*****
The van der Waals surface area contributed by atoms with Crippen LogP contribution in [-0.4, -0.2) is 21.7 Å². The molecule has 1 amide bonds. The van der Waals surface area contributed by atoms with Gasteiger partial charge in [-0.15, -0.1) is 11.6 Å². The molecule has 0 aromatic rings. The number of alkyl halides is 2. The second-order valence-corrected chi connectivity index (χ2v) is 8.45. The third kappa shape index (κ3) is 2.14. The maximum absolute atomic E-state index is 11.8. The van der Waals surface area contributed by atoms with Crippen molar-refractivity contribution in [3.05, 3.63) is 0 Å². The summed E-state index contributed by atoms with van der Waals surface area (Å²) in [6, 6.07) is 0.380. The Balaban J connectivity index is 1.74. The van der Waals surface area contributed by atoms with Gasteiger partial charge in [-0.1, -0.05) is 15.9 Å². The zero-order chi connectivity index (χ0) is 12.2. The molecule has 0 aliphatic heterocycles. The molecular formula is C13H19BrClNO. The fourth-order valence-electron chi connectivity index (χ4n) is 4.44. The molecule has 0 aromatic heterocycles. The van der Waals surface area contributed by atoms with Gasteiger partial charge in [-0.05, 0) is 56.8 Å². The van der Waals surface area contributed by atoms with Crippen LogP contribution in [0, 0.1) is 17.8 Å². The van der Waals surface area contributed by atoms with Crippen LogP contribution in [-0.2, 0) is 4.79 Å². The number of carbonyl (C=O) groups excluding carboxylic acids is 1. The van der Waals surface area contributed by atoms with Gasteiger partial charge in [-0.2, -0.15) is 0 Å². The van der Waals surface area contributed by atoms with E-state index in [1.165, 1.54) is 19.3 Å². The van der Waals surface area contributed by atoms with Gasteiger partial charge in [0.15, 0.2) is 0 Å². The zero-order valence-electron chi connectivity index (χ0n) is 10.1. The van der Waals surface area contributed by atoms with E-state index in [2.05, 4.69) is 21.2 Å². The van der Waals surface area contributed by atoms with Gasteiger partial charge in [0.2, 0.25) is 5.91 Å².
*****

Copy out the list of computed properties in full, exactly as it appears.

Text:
The van der Waals surface area contributed by atoms with Crippen LogP contribution in [-0.4, -0.2) is 21.7 Å². The molecule has 1 amide bonds. The van der Waals surface area contributed by atoms with Gasteiger partial charge in [-0.15, -0.1) is 11.6 Å². The molecule has 0 aromatic rings. The number of alkyl halides is 2. The second-order valence-corrected chi connectivity index (χ2v) is 8.45. The third kappa shape index (κ3) is 2.14. The maximum absolute atomic E-state index is 11.8. The van der Waals surface area contributed by atoms with Crippen molar-refractivity contribution in [3.05, 3.63) is 0 Å². The summed E-state index contributed by atoms with van der Waals surface area (Å²) in [6, 6.07) is 0.380. The Balaban J connectivity index is 1.74. The van der Waals surface area contributed by atoms with Gasteiger partial charge in [-0.1, -0.05) is 15.9 Å². The zero-order chi connectivity index (χ0) is 12.2. The molecule has 0 aliphatic heterocycles. The molecular formula is C13H19BrClNO. The fourth-order valence-electron chi connectivity index (χ4n) is 4.44. The molecule has 0 aromatic heterocycles. The van der Waals surface area contributed by atoms with Gasteiger partial charge in [-0.05, 0) is 56.8 Å². The van der Waals surface area contributed by atoms with Crippen LogP contribution in [0, 0.1) is 17.8 Å². The van der Waals surface area contributed by atoms with Crippen LogP contribution in [-0.2, 0) is 4.79 Å². The number of carbonyl (C=O) groups excluding carboxylic acids is 1. The van der Waals surface area contributed by atoms with Gasteiger partial charge in [-0.2, -0.15) is 0 Å². The van der Waals surface area contributed by atoms with E-state index in [1.165, 1.54) is 19.3 Å². The van der Waals surface area contributed by atoms with Gasteiger partial charge in [0.15, 0.2) is 0 Å². The zero-order valence-electron chi connectivity index (χ0n) is 10.1. The van der Waals surface area contributed by atoms with E-state index in [2.05, 4.69) is 21.2 Å². The van der Waals surface area contributed by atoms with Gasteiger partial charge in [0.2, 0.25) is 5.91 Å².